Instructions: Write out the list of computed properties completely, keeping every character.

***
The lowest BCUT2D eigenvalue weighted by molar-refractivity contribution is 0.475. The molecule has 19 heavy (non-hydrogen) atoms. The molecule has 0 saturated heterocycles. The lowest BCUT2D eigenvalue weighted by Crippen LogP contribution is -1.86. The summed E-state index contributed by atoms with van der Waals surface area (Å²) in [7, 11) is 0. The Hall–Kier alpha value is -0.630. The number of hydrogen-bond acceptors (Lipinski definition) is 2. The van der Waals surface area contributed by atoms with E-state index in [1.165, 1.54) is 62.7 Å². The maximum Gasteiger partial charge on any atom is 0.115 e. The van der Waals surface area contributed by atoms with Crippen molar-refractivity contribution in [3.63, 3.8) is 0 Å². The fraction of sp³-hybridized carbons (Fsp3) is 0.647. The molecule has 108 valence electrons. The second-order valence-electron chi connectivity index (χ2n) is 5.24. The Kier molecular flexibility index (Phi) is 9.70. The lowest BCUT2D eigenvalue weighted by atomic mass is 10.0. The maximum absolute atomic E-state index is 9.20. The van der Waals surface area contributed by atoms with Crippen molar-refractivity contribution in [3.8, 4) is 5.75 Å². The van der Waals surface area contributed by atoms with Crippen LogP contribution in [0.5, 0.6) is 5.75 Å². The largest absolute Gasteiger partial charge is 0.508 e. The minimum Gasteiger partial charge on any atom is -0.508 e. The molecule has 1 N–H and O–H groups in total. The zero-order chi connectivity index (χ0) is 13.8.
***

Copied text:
The lowest BCUT2D eigenvalue weighted by molar-refractivity contribution is 0.475. The molecule has 19 heavy (non-hydrogen) atoms. The molecule has 0 saturated heterocycles. The lowest BCUT2D eigenvalue weighted by Crippen LogP contribution is -1.86. The summed E-state index contributed by atoms with van der Waals surface area (Å²) in [7, 11) is 0. The Hall–Kier alpha value is -0.630. The number of hydrogen-bond acceptors (Lipinski definition) is 2. The van der Waals surface area contributed by atoms with E-state index in [1.165, 1.54) is 62.7 Å². The maximum Gasteiger partial charge on any atom is 0.115 e. The van der Waals surface area contributed by atoms with Crippen molar-refractivity contribution in [3.63, 3.8) is 0 Å². The fraction of sp³-hybridized carbons (Fsp3) is 0.647. The molecule has 108 valence electrons. The second-order valence-electron chi connectivity index (χ2n) is 5.24. The Kier molecular flexibility index (Phi) is 9.70. The lowest BCUT2D eigenvalue weighted by atomic mass is 10.0. The maximum absolute atomic E-state index is 9.20. The van der Waals surface area contributed by atoms with Crippen molar-refractivity contribution in [3.8, 4) is 5.75 Å². The van der Waals surface area contributed by atoms with Crippen LogP contribution in [0.5, 0.6) is 5.75 Å². The largest absolute Gasteiger partial charge is 0.508 e. The minimum Gasteiger partial charge on any atom is -0.508 e. The molecule has 1 N–H and O–H groups in total. The zero-order chi connectivity index (χ0) is 13.8.